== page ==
The Bring Your Own Device (BYOD) movement in K-12 schools has skyrocketed over the past five years. About 71% of school districts have a policy allowing students’ devices to be used in the classroom for learning (Software & Information, 2014). BYOD is dependent on students using whatever technology is at their fingertips at home, most often a cell phone. Despite the fact that close to 80% of teenagers own a cell phone, the equity amongst those devices and phone plans varies greatly (Madden et. al., 2013). While many articles about BYOD focus on educational apps for Smartphones, it is fundamental that teachers take equity into account when planning for BYOD. Only 37% of teenagers own a Smartphone and less have unlimited data plans (Madden et. al., 2013). Thus activities that require mobile apps or storing large amounts of data are not accessible for all students. Instead, selecting activities, which work with any phone and phone plan is a more equitable choice to reach as many students as possible through their own devices. It is essential teachers know what their students can do on their devices, thus a survey at the beginning of the school year asking about student’s phone plans and services is helpful. In general all phones can text and make phone calls. Below are three ways to connect learning with ANY phone through the following strategies text alerts, moblogging, and phone calling.
Text alerts are when a teacher or school sends a text message to an entire group of students, parents, or both. Alerts can be one-way (teacher to student), two-way-private (teacher-to-student-to-teacher) or two-way-open (teacher-to-student-to-students/teacher). Below are pedagogical strategies where text alerts can be used to enhance learning.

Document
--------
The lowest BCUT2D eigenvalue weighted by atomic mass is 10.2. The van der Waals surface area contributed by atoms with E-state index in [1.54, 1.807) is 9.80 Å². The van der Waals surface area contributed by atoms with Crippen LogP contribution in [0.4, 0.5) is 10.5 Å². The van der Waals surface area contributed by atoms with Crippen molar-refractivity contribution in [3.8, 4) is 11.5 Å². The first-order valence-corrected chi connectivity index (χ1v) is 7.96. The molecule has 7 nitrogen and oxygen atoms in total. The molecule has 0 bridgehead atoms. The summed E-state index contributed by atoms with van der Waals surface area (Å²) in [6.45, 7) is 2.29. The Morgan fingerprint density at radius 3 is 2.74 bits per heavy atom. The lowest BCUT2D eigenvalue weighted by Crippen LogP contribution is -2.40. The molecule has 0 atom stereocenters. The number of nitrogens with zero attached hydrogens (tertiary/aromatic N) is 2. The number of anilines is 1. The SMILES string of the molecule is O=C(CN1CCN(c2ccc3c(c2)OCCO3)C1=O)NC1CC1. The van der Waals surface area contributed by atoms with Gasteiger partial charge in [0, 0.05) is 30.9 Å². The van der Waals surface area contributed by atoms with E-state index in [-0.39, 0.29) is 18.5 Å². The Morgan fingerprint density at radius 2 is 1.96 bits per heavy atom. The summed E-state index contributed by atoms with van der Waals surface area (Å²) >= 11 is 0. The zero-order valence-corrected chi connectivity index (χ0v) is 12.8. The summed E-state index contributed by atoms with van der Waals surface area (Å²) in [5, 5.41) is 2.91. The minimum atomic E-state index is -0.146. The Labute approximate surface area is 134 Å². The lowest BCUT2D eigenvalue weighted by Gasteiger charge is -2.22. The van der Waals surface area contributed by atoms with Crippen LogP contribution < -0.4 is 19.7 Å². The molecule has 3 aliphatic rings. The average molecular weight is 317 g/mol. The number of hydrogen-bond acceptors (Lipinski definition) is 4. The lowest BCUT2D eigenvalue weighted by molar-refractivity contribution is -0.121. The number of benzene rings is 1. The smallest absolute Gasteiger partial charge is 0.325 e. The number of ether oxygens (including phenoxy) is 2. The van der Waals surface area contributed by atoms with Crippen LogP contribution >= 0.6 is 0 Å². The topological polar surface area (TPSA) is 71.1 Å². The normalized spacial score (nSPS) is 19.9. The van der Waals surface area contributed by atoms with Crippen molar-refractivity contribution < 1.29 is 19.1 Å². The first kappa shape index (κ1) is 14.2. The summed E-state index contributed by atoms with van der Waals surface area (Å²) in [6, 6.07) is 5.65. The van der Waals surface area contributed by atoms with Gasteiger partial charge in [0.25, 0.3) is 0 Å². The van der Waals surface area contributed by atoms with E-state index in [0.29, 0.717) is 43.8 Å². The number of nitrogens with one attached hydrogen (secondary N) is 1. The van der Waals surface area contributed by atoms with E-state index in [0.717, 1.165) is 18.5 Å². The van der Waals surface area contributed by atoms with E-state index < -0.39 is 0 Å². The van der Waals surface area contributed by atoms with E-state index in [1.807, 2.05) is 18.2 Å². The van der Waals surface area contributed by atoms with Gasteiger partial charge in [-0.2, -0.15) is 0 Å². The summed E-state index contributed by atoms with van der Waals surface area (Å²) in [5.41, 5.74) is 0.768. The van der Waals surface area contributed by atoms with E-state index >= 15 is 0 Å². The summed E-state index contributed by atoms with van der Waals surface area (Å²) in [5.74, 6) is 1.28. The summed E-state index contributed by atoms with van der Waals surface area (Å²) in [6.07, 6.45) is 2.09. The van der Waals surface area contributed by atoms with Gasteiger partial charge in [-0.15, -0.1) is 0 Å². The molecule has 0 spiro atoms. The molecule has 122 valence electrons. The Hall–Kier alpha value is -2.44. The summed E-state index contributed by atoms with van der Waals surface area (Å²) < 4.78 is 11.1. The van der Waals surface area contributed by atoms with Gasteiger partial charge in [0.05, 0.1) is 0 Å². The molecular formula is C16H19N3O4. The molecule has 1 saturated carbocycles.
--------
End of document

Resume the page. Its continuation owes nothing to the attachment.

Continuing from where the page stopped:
· Managerial: Teachers send quick announcements such as homework reminders or upcoming class activities. It is usually one-way from the teacher to the student or teacher to parent.
· Project-based: Teachers use the alert as a way for students to produce or participate in a classroom project. For example, an English teacher might ask their students to text in their original poem for an assignment along with a visual image of what inspired the poem. Or a social studies teacher might create a virtual debate where the students can text back and forth in the voice of a historical character.
· Small Group: Teachers can put students into groups based on their reading levels, mathematics levels, or academic interests and then send precise messages to those groups based on their level/interest. In addition, teachers can open up the groups (two-way texting) so that they can text back and forth with other group members to collaborate, brainstorm, or even create virtual book clubs!
· Polling: Teachers can send a multiple choice or free response poll to their students during class. The students can text an immediate response. These are helpful as quick exit tickets, share-outs, or basic feedback.
· Tutor: Teachers send one-way alerts to help with FAQs during a class activity. Teachers can also assign an older student to send out tutoring help to younger students. This can be set up as a texting tutoring line (two-way-private), where students can text in when they need help and an older student or adult volunteer could text back helpful hints or tips.